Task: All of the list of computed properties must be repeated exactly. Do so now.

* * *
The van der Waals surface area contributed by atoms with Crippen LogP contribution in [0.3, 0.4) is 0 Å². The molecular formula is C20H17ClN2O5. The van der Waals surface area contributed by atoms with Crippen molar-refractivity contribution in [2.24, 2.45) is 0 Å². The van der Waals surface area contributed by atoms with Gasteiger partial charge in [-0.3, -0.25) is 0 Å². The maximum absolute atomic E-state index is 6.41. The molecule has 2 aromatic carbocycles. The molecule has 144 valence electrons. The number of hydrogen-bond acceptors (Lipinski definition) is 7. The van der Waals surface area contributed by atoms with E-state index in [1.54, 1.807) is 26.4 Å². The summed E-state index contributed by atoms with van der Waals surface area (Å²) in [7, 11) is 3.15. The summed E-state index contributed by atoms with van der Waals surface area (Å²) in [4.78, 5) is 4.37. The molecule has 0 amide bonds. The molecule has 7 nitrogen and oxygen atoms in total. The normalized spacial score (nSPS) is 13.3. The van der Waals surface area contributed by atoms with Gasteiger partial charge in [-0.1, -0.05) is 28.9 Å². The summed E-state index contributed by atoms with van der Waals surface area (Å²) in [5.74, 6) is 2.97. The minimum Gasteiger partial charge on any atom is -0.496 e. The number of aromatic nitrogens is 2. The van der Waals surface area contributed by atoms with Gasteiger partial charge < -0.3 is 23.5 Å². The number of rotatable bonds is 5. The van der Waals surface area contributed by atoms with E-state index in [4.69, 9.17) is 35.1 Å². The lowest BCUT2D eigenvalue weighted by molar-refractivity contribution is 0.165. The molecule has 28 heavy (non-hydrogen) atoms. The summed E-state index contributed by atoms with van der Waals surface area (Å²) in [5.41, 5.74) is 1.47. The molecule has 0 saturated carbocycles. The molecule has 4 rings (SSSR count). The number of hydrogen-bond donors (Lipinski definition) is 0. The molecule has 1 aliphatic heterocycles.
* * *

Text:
The van der Waals surface area contributed by atoms with Crippen LogP contribution in [0.3, 0.4) is 0 Å². The molecular formula is C20H17ClN2O5. The van der Waals surface area contributed by atoms with Crippen molar-refractivity contribution in [2.24, 2.45) is 0 Å². The van der Waals surface area contributed by atoms with Gasteiger partial charge in [-0.3, -0.25) is 0 Å². The maximum absolute atomic E-state index is 6.41. The molecule has 2 aromatic carbocycles. The molecule has 144 valence electrons. The number of hydrogen-bond acceptors (Lipinski definition) is 7. The van der Waals surface area contributed by atoms with E-state index in [1.54, 1.807) is 26.4 Å². The summed E-state index contributed by atoms with van der Waals surface area (Å²) in [7, 11) is 3.15. The summed E-state index contributed by atoms with van der Waals surface area (Å²) in [4.78, 5) is 4.37. The molecule has 0 amide bonds. The molecule has 7 nitrogen and oxygen atoms in total. The normalized spacial score (nSPS) is 13.3. The van der Waals surface area contributed by atoms with Gasteiger partial charge in [-0.1, -0.05) is 28.9 Å². The summed E-state index contributed by atoms with van der Waals surface area (Å²) in [5.74, 6) is 2.97. The minimum Gasteiger partial charge on any atom is -0.496 e. The number of aromatic nitrogens is 2. The van der Waals surface area contributed by atoms with Gasteiger partial charge < -0.3 is 23.5 Å². The number of rotatable bonds is 5. The van der Waals surface area contributed by atoms with E-state index in [4.69, 9.17) is 35.1 Å². The lowest BCUT2D eigenvalue weighted by molar-refractivity contribution is 0.165. The molecule has 28 heavy (non-hydrogen) atoms. The summed E-state index contributed by atoms with van der Waals surface area (Å²) in [5.41, 5.74) is 1.47. The molecule has 0 saturated carbocycles. The molecule has 4 rings (SSSR count). The number of hydrogen-bond donors (Lipinski definition) is 0. The molecule has 1 aliphatic heterocycles.